- Topaz Camp
- When Words Weren't Enough: Works on paper from Topaz, 1942-1945
- Museum Project
- Digital Archive
The restored recreation hall was dedicated on May 27, 1995.
1974 – Topaz was listed on the National Register of Historic Places an official list of cultural resources worthy of preservation.
1995 – A recreation hall used as the Boy Scout meeting place was restored in order to depict the living conditions of the internees. Soon after this project the Topaz Museum became a non-profit organization.
1998 - 2000 copies of “The Price of Prejudice” by Leonard J. Arrington were donated to schools and libraries in Utah and the San Francisco Bay Area. To read the book go to the digital library.
1998 – The Topaz Museum co-sponsored Utah’s first Day of Remembrance to encourage reflection and better understanding of the internment of Japanese Americans. The event marks the signing of Executive Order 9066 by President Franklin D. Roosevelt on February 19, 1942, paving the way for internment.
1999 – The Topaz Museum Board began buying the Topaz site in order to preserve its history. The Board now owns 626 acres of the original 640 acres of the camp. It is the most intact of the ten camps, meaning it looks very much as it did in 1947-1949 when the buildings, guard towers, utility poles, water tower and water pipes were removed from the site.
1999 – The site was named a Save America’s Treasures project by the National Trust for Historic Preservation. With funding from that project, the TMB had a preliminary archeology survey done of the 415 acres they owned at that time.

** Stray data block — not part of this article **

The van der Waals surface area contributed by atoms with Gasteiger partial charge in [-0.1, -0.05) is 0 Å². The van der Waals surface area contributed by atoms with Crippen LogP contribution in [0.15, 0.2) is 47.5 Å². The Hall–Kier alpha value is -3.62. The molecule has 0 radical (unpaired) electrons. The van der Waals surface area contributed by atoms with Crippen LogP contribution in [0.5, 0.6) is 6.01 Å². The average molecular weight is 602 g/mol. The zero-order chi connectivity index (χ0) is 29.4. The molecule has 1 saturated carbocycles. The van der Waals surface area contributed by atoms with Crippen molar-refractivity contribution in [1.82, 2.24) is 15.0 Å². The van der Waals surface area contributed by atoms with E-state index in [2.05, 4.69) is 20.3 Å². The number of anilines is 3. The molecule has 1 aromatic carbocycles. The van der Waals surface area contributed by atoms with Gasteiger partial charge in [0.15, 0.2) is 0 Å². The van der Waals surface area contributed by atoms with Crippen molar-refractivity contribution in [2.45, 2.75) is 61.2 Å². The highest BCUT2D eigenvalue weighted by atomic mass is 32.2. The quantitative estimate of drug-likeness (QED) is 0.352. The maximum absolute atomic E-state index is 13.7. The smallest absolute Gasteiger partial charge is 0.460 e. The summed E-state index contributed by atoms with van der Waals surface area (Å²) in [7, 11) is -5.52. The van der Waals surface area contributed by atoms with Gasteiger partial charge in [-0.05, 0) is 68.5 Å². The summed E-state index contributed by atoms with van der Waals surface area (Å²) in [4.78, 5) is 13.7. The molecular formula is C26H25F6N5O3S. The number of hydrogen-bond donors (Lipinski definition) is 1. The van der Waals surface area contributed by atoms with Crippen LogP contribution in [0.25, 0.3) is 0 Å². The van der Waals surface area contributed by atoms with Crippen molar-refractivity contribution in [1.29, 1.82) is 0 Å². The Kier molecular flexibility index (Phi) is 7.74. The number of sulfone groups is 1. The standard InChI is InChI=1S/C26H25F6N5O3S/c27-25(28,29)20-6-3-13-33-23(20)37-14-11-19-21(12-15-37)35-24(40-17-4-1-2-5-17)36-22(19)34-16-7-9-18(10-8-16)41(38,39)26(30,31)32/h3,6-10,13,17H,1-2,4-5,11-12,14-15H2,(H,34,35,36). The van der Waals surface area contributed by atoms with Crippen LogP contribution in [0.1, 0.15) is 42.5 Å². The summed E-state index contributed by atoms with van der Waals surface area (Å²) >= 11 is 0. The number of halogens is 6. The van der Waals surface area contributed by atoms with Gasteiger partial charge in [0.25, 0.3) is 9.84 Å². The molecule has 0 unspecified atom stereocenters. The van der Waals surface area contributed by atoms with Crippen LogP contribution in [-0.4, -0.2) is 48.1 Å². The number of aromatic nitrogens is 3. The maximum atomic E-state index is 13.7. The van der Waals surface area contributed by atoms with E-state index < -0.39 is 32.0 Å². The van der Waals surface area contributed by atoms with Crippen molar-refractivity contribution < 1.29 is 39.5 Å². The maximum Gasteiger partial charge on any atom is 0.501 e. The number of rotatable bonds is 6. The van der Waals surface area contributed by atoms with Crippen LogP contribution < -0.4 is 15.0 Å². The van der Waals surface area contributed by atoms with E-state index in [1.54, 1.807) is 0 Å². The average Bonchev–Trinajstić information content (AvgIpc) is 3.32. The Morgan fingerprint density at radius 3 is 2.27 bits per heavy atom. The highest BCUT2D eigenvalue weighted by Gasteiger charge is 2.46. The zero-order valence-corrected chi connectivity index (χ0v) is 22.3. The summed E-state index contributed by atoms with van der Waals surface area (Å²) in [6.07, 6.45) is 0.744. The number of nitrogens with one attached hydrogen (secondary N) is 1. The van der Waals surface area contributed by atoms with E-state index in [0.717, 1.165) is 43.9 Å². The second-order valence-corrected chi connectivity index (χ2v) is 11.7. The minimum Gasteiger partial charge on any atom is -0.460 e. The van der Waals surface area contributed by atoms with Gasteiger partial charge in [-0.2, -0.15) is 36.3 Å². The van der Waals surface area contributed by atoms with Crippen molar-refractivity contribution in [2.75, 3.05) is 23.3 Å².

2000 – The Board began a digital collection of photographs, the Topaz Times, Trek magazine, yearbooks and the Final Accountability Report that lists all the names of the Topaz internees. This was done in partnership with the Utah State University and the University of Utah libraries. (See Digital Collection)
2005 – The Board purchased land on Main Street in Delta, Utah where the Topaz Museum would be located.
2007 – The National Park Service named the site a National Historic Landmark, the thirteenth in the state of Utah. Governor Jon Huntsman, Jr. was the featured speaker at the ceremony.
2008 – The Topaz Museum Board hired the firm Shah Kawasaki Architects to design the new Topaz Museum.
2009 – The TMB hired West Office Exhibit Design to design the exhibit space of the Topaz Museum and partnered with the University of Utah’s Department of Science’s Telescope Array Project in Delta.
2010 – Densho did video interviews of former internees.
2011 – The Topaz Museum Board now possesses 87 paintings done at the Topaz Art School, including works by Chiura Obata, Mine’ Okubo, Charles Mikami, George Matsusaburo Hibi, and others.
2012 -- The Topaz Museum Board received a grant from the National Park Service Japanese American Confinement Sites grant for $714,000. The Board has raised additional money to construct the Museum and install exhibits. You can donate and be a part of this important project.
2014 -- The building for the Topaz Museum was constructed in 2013 and is now awaiting the installation of the exhihits. In June 2014, the Topaz Museum Board received a grant from the Japanese American Confinement Sites division of the National Park Service to complete the museum. Watch for the formal announcment of when the museum will open.